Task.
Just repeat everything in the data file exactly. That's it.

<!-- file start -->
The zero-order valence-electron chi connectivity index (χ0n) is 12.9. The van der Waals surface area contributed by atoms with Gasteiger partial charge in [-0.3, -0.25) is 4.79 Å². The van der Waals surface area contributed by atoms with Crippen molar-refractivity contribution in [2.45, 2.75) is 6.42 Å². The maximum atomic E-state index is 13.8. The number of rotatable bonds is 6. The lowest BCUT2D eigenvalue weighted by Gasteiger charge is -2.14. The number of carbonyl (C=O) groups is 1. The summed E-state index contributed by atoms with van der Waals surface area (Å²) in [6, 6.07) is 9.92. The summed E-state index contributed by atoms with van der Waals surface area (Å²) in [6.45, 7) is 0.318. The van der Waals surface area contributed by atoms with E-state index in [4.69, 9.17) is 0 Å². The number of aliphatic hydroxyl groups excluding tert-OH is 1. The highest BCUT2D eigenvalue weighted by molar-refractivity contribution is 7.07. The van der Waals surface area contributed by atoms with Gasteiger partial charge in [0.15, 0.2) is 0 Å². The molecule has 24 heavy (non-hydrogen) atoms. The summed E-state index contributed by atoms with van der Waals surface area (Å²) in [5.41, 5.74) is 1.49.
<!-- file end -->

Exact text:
The zero-order valence-electron chi connectivity index (χ0n) is 12.9. The van der Waals surface area contributed by atoms with Gasteiger partial charge in [-0.3, -0.25) is 4.79 Å². The van der Waals surface area contributed by atoms with Crippen molar-refractivity contribution in [2.45, 2.75) is 6.42 Å². The maximum atomic E-state index is 13.8. The number of rotatable bonds is 6. The lowest BCUT2D eigenvalue weighted by Gasteiger charge is -2.14. The number of carbonyl (C=O) groups is 1. The summed E-state index contributed by atoms with van der Waals surface area (Å²) in [6, 6.07) is 9.92. The summed E-state index contributed by atoms with van der Waals surface area (Å²) in [6.45, 7) is 0.318. The van der Waals surface area contributed by atoms with E-state index in [4.69, 9.17) is 0 Å². The number of aliphatic hydroxyl groups excluding tert-OH is 1. The highest BCUT2D eigenvalue weighted by molar-refractivity contribution is 7.07. The van der Waals surface area contributed by atoms with Gasteiger partial charge in [0.15, 0.2) is 0 Å². The molecule has 24 heavy (non-hydrogen) atoms. The summed E-state index contributed by atoms with van der Waals surface area (Å²) in [5.41, 5.74) is 1.49.